Netflix’s first live sports broadcast will be a golf tournament between PGA Tour pros and F1 drivers

PGA Tour pros Collin Morikawa, Max Homa and Justin Thomas will take part in the “Netflix Cup” golf tournament featuring Formula 1 drivers. (Photo By Brendan Moran/Sportsfile via Getty Images) (Brendan Moran via Getty Images)

Netflix is entering the world of live sports broadcasting with a unique event that combines two of its popular properties.

On November 14, the streaming service will air the “Netflix Cup” golf tournament. This eight-hole tournament will showcase four PGA Tour pros competing against four Formula 1 golfers.

The PGA Tour will be represented by Rickie Fowler, Max Homa, Collin Morikawa, and Justin Thomas, each paired with a Formula 1 driver. The participating F1 drivers include Alex Albon from Williams, Pierre Gasly from Alpine, Lando Norris from McLaren, and Carlos Sainz from Ferrari.

The top two PGA/F1 teams from the eight-hole tournament will advance to a winner-take-all ninth hole at the Wynn Golf Club in Las Vegas. The tournament will start at 8 p.m. ET, just days before the inaugural Formula 1 Las Vegas Grand Prix on November 18.

All eight participants have starred in Netflix docuseries related to their respective sports. “Drive to Survive” has played a significant role in increasing interest in Formula 1 in the United States, especially during the COVID-19 pandemic. Following its success, Netflix launched “Full Swing” in February, which focuses on the lives of PGA Tour players.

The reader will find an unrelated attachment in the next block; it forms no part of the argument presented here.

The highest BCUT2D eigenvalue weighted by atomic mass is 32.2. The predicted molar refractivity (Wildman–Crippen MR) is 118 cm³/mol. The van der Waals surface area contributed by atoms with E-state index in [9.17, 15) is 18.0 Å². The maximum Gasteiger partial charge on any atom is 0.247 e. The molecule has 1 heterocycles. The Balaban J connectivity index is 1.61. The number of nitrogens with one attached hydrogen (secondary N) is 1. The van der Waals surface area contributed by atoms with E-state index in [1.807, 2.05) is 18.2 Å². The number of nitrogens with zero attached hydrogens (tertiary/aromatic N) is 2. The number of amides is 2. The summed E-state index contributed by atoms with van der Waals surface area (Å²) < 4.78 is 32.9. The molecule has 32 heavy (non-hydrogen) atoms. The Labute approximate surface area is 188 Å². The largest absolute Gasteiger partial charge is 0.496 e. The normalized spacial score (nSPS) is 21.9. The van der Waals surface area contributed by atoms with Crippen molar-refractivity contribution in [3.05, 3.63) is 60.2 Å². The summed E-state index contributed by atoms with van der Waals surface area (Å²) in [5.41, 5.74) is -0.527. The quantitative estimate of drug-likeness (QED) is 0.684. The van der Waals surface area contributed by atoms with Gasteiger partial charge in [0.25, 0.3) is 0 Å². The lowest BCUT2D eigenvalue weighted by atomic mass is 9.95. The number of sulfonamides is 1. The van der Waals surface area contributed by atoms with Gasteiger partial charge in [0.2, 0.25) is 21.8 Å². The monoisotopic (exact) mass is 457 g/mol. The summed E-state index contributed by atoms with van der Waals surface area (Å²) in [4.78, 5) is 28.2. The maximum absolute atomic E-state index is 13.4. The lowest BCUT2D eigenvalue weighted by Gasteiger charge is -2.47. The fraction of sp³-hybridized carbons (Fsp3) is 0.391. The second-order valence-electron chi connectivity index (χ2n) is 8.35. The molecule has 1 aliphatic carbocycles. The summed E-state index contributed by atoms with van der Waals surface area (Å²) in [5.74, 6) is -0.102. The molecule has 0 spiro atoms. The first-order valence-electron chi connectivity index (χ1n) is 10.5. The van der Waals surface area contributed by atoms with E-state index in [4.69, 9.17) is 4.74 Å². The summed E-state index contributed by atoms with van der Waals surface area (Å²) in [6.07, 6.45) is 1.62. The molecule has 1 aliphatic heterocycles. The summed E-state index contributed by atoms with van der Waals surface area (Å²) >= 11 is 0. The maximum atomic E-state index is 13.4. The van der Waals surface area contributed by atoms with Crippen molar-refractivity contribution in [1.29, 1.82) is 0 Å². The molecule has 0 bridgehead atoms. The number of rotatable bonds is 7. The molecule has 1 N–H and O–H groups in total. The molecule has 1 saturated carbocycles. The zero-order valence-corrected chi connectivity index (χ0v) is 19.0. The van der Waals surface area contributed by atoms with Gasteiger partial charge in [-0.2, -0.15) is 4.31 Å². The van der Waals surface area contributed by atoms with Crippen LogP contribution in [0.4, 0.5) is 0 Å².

“We love to see how our sports series have brought increased fandom to sports leagues and competitions all over the world,” stated Netflix Vice President Gabe Spitzer. “The Netflix Cup will take that energy to the next level with global stars from two popular hits competing in our first-ever live sports event.”

This golf tournament could potentially open doors for Netflix to venture into live sports rights in the future. Although the company has yet to participate in the bidding process for live sports rights, Netflix Co-CEO Ted Sarandos mentioned in July that they believe they can provide a strong offering for sports fans without having to tackle the complexities of live sports licensing.

Considering the ever-changing media consumption habits of younger Americans and the uncertainty surrounding local television deals for major teams, it’s not impossible to speculate that Netflix’s position on live sports rights could change in the future.


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